Support us -
join our mailing list:


Or become a friend:


Plan your school visit

"We all learnt a great deal about Farming - it helped the children to understand the idea of Farming more. A real hands on experience!"

By Reading School Year 4 teacher



Latest from blog

24 May 2022

    Bluebells at Rushall Farm I first met...


9 Jan 2017

Stuart White came to work for us straight from school.  He showed exceptional aptitude to tractor and machinery operation.  At 17 he took charge of our new combine and successfully harvested over 600 acres. As we reflected over a job well done a neighbour joined us, jealous first, and then critical of the green stripes which had appeared where the straw had fallen.  I was just pleased that Stuart had completed the task, and was not worried about a few shed grains. But the fact that everyone can see what you are doing on the land was an important and painful lesson for Stuart to learn.  He set his heart on farming when he was very young and has never looked back.  He now runs his own integrated farming operation with cattle, sheep, arable, contracting and haylage business and barn conversions for holiday lets, and has a wife and grown three children.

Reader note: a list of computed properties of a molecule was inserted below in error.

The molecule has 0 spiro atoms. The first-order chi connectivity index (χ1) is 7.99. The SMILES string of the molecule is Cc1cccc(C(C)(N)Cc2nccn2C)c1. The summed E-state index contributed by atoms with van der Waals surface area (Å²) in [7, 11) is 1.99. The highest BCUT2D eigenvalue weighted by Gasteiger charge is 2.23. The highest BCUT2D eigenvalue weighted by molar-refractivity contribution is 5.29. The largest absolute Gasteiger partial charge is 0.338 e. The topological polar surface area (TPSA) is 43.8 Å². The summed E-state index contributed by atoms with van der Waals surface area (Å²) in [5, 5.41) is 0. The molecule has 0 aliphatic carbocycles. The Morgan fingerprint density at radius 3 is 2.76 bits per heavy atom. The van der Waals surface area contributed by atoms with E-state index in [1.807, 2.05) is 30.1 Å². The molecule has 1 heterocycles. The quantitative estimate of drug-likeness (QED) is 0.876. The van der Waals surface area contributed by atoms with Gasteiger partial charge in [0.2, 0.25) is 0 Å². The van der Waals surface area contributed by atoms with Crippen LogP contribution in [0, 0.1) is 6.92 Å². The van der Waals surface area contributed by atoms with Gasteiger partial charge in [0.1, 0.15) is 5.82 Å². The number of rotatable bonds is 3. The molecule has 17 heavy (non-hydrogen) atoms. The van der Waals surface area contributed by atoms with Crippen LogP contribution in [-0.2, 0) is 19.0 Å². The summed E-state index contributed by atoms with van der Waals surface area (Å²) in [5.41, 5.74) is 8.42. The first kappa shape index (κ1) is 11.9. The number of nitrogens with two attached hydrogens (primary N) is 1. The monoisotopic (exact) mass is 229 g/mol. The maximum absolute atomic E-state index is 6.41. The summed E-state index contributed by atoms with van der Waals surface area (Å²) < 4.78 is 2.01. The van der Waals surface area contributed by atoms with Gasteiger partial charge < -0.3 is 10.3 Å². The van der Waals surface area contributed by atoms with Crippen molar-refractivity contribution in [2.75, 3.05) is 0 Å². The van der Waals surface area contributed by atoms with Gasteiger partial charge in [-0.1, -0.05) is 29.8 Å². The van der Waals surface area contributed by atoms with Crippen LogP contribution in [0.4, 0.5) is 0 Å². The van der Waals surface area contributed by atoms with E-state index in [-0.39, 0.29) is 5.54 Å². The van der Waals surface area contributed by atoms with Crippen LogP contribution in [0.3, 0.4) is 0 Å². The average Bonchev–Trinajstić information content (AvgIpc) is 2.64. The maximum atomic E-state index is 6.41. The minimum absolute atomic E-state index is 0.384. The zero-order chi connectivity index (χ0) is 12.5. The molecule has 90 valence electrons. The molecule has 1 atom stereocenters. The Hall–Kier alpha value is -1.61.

Jesus said “No one who puts a hand to the plough and looks back is fit for service in the kingdom of God”.  Every year, at this time, the Bradfield Young Farmers used to stagger into St Andrew’s Church carrying a single furrow horse plough to celebrate “Plough Sunday”.  The plough was blessed, as were those who work the land. When you start ploughing a field it is intentional. A new crop is planned and all evidence of what happened last year is buried. There is then a lot to do, working the ground down with discs and harrows, planting the wheat, barley, oats, beans or rape and looking after and nurturing the crop through good and bad seasons until the time of harvest.  It would be unusual to start ploughing a field and then give up.  If you did your watchful farming neighbours would be the first to enjoy the experience.

Some students from LSE were quizzing Martin Lewis founder of on his business success.  He concentrated on the need to be talented, focused, to work hard and be lucky. Some would say that Stuart was lucky to marry a farmer’s daughter but he certainly was not lacking in the other three areas.  The simple act of blessing our lives and the plough, as a symbol of the stuff we use every day is so straightforward, and luck is replaced by a desire for “God’s favour and protection”.


John Bishop